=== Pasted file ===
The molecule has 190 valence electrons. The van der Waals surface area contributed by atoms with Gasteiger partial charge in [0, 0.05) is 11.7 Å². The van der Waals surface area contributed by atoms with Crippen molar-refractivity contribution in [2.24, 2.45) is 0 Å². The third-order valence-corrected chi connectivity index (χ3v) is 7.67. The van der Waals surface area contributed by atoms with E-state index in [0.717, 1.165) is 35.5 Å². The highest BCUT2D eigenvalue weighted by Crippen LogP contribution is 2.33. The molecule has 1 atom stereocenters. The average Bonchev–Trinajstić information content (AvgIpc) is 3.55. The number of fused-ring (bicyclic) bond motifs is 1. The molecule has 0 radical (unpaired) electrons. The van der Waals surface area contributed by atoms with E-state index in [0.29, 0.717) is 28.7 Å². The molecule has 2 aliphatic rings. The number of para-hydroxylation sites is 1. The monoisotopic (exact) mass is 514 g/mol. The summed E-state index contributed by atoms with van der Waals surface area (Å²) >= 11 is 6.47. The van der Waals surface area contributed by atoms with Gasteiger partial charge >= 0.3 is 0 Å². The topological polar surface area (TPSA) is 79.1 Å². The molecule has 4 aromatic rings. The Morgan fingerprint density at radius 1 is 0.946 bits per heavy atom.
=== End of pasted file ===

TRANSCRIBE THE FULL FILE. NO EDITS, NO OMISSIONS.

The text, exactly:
The molecule has 190 valence electrons. The van der Waals surface area contributed by atoms with Gasteiger partial charge in [0, 0.05) is 11.7 Å². The van der Waals surface area contributed by atoms with Crippen molar-refractivity contribution in [2.24, 2.45) is 0 Å². The third-order valence-corrected chi connectivity index (χ3v) is 7.67. The van der Waals surface area contributed by atoms with E-state index in [0.717, 1.165) is 35.5 Å². The highest BCUT2D eigenvalue weighted by Crippen LogP contribution is 2.33. The molecule has 1 atom stereocenters. The average Bonchev–Trinajstić information content (AvgIpc) is 3.55. The number of fused-ring (bicyclic) bond motifs is 1. The molecule has 0 radical (unpaired) electrons. The van der Waals surface area contributed by atoms with E-state index in [0.29, 0.717) is 28.7 Å². The molecule has 2 aliphatic rings. The number of para-hydroxylation sites is 1. The monoisotopic (exact) mass is 514 g/mol. The summed E-state index contributed by atoms with van der Waals surface area (Å²) >= 11 is 6.47. The van der Waals surface area contributed by atoms with Gasteiger partial charge >= 0.3 is 0 Å². The topological polar surface area (TPSA) is 79.1 Å². The molecule has 4 aromatic rings. The Morgan fingerprint density at radius 1 is 0.946 bits per heavy atom.